Scientist of the Day - Adam Sedgwick
Adam Sedgwick, an English geologist, was born Mar. 22, 1785. In 1831, Sedgwick and an older colleague, Roderick Murchison, decided to investigate the geological formations of Wales, hoping to discover systems that underlay the Old Red Sandstone of western England, which was the oldest rock formation known to English geologists. Both were successful; Sedgwick went to northern Wales and discovered the Cambrian system (announced in 1835), while Murchison toured southern Wales and found a different system of underlying rocks, which he called the Silurian system. The Cambrian system seemed to be the older system, with more primitive fossils than the Silurian. On the geological map of England above (second image), we see at the very left the light blue color of the Cambrian and the pink beige of the Silurian, indicated by the legend that accompanies the map (third image). The map above is a detail of a much larger map that accompanies Murchison’s monograph, The Silurian System (1839), which we have in our History of Science Collection.
All was well until it was discovered that the upper formations of Sedgwick's Cambrian system overlapped the lowest levels of Murchison's Silurian system. Neither man was willing to give up the overlapping formation, and the two men, formerly best friends, became bitter enemies. Murchison had the position of power, since he became Director of the Geological Survey of Great Britain, and by the mid-1850s, Geological Survey maps began to show a very large Silurian system and no Cambrian system at all--it had been totally swallowed up by Murchison’s Silurian system. Needless to say, Sedgwick was none too pleased with this development, but he was powerless to do anything about it. Shortly after Sedgwick’s death (1873), in 1879, the overlapping system was given its own name, the Ordovician system, and the Cambrian system was once again restored to good graces, and it has remained that way to the present day, as the Cambrian, Ordovician, and Silurian constitute the first three systems of the Paleozoic era.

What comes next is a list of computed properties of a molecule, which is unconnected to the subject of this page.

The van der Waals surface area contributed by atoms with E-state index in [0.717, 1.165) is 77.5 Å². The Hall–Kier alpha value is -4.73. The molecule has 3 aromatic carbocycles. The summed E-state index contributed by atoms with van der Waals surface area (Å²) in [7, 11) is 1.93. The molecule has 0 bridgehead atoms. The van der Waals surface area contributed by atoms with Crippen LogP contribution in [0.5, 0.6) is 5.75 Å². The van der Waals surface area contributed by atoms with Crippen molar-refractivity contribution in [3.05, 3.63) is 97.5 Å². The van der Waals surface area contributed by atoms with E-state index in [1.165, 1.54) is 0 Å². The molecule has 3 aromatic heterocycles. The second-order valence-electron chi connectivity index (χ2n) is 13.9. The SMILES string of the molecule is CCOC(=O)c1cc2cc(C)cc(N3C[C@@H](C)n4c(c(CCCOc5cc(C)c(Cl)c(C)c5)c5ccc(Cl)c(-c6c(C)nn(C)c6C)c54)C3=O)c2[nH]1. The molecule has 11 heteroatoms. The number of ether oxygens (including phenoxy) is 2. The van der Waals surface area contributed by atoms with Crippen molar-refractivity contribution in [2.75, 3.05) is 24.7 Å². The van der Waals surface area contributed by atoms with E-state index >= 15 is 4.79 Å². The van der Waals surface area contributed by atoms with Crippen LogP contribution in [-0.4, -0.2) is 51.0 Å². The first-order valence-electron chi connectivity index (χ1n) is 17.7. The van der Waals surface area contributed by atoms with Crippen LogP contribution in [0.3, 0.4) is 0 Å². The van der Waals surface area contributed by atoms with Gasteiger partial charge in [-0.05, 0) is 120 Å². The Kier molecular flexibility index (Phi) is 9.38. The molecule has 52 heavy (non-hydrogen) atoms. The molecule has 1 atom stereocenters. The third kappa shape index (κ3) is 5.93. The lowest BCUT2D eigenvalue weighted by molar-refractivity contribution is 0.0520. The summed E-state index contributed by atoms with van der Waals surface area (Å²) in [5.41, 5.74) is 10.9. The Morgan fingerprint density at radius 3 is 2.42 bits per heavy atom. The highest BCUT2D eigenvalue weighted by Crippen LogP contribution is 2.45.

There is a handsome mezzotint portrait of the young Sedgwick in the National Portrait Gallery in London (first image). The Gallery also has a photograph of an older Sedgwick (fourth image), who looks somewhat soured by his life experiences.
Dr. William B. Ashworth, Jr., Consultant for the History of Science, Linda Hall Library and Associate Professor, Department of History, University of Missouri-Kansas City. Comments or corrections are welcome; please direct to email@example.com.